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London adventures: Working as an unlicensed dietitian abroad

You may quiver knowing that I decided to move to the fish and chips capital of the world to further my career in the food and nutrition field. I was warned that I’d have my work cut out for me with much of the population consuming potatoes and mushy peas as their main sources of vegetables.
 
London is known for their unwavering devotion to the royals, an iconic nursery rhyme bridge, love for the handsome David Beckham and, of course, hearty pub food paired with bottomless pints of beer.
 
For those of you who have visited this vibrant city and for those of you who may travel there in the future, I want to open your eyes to the lesser known green smoothie drinking and organic food eating experience that I stumbled upon while living in West Kensington for 14 months.

When I arrived in London, I had not yet been granted my UK dietitian licencing paperwork – it took six months to get it. This was both a blessing and a curse. London is not a cheap place to live. But this very situation forced me to pursue roles outside of the normal dietetic scope of practice.
 
My first job was at a local farmer’s market that emphasized biodynamic crops. I worked for the owner to start up a smoothie stand that we named, “Smooooooth Operator.” Initially they wanted to have a juice stand, but the dietitian in me educated them on the fast digestion of juice sugars and the benefits of fibre and protein.
 
We spent several days juicing an array of local, seasonal produce supplied from the market and blended that with whole fruits, as well as nuts and seeds. My two favourite smoothie recipes were sweet potato juice with ginger, cashews, and lime, and a bright purple smoothie made from red cabbage juice, black berries, raspberries, and avocado. We juiced squash, pumpkins, and other fruits, as well as fresh her
bs to develop a spectrum of vibrant drinks, which were adored by our patrons.

After that, I began working as a Rude Health ambassador, which is a fancy name for grocery store demonstrator. I would show up at various Whole Food’s stores around town – there were seven, which was a total surprise – and whip up some piping hot porridge.
 
I discovered that Britt’s love their porridge: They have an annual porridge making competition to prove it! As Rude Health had just released their sprouted line of porridge, it was my job to educate consumers on what sprouted foods were and why it may be beneficial to eat these foods. Because I had built a relationship with the company, I was also asked to put on nutrition talks at several of their events and to review their cookbook as their in-house “nutritionist.” They paid me, included my name in the book, and sent me a free copy. Score!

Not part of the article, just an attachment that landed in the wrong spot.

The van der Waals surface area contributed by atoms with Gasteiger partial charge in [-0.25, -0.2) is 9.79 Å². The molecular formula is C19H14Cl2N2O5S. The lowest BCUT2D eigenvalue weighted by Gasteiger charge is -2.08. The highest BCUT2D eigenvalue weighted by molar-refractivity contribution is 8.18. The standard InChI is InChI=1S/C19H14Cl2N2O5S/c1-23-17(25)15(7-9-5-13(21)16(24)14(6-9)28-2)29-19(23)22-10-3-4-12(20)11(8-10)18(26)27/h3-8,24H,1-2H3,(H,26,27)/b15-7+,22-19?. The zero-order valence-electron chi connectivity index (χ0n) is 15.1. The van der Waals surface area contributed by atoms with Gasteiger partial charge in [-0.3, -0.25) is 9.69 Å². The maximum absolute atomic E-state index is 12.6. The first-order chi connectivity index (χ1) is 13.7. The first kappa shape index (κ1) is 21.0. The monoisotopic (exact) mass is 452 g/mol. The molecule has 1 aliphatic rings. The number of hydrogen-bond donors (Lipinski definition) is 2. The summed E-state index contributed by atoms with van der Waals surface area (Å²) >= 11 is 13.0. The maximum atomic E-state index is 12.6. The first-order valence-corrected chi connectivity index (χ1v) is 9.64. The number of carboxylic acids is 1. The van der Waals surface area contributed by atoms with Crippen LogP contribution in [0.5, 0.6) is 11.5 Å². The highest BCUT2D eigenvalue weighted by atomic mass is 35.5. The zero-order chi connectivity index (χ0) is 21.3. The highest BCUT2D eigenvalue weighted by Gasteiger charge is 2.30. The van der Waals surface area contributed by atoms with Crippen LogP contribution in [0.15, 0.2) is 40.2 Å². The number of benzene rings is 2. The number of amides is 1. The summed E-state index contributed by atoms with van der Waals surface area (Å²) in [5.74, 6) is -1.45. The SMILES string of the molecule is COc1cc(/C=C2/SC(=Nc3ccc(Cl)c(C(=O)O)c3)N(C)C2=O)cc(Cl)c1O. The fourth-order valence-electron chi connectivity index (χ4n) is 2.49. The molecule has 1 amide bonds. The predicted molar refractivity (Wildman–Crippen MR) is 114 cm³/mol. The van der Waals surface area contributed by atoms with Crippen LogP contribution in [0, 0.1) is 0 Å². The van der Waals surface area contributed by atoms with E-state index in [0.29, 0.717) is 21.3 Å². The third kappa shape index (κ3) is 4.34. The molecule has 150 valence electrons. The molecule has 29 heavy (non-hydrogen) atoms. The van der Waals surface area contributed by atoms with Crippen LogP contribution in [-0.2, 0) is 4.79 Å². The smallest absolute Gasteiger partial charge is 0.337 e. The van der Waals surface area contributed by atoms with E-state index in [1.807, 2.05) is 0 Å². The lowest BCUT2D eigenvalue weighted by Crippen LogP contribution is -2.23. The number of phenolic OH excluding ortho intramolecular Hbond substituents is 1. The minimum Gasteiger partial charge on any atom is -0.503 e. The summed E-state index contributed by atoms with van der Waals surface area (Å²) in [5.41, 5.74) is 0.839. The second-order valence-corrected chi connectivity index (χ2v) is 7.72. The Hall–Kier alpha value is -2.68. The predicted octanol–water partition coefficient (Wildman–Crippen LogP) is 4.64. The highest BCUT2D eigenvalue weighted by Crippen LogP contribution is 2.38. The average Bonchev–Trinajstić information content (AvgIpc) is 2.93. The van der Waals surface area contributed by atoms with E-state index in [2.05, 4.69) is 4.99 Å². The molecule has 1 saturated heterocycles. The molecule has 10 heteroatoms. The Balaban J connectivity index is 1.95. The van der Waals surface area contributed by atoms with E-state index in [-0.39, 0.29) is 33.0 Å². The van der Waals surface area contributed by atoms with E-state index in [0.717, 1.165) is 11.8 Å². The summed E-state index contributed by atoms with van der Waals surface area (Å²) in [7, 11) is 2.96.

Then the Canadian dollar dropped even further and I was forced to pick up another role. This time as a health and wellness producer for a blog called Hustle + Kale. The company paid me to attend health and wellness shows around town, write foodie-focused blog posts, and interview “hustlers” (A.K.A. inspiring, healthy people). This included a Nike fitness model and a wellness entrepreneur who invented the FLIP Band, which supports you in reaching a daily health goal.
 
After several months of dabbling in London’s health food industry, I finally received my UK dietitian licence. Within a few weeks, I started full-time work as a catering dietitian manager, better known as a food service dietitian in Canada. I was pleasantly surprised to find out that five week’s vacation (to start) was the industry standard and that all businesses provide employees with an endless supply of tea during the work day. I had a blast working with Apetito representatives, educating staff on food safety, developing a pictorial menu for dementia patients, and creating food service policies.

I have since returned to Canada after working for 14 months aboard and was told that my experience in London helped me land all three of my current roles.
 
If you are contemplating working abroad as a dietitian, I highly encourage you to do so. I developed a greater appreciation for international food culture and was forced to creatively incorporate my nutrition knowledge into a spectrum of jobs.
 
I would have never anticipated trying zebra jerky and rabbit loin, nor would I have known the difference between cottage pie and shepherd’s pie. (When you’re in England there is a big difference!) I also learned that jacket potatoes (baked potatoes with baked beans on top) make for a convenient meal, that spotted dick is in fact a dessert, that toad in the hole (Yorkshire pudding with sausage) does not taste like pond water, and that somewhere along the line the English succumbed to the French words for zucchini (courgette) and eggplant (aubergine).
 
There is much to learn about the English food culture, including their use of “school dinners,” which are hot school lunches provided to qualifying British students at no cost, and their comparatively unadulterated foods -- ingredient lists were significantly shorter than in North America.
 
I am happy to be back in Canada, where milk is fortified with vitamin D and custard is used in moderation. However, I look forward to continuing to expand my knowledge of international dietetics and enjoying a Sunday roast in London again one day soon. 

Editor’s note: What a unique and varied experience. If you’ve been dreaming about working abroad, I hope this post gives you just the push you need to put your fears aside and go for it! Read more about dietitians working in the UK here. 

Have you travelled or worked abroad? Are you thinking about working in another country? Please share your advice, stories, thoughts, and comments below. This blog post is part of a two part series on going abroad as a dietitian. Stay tuned for part two this month! 

 
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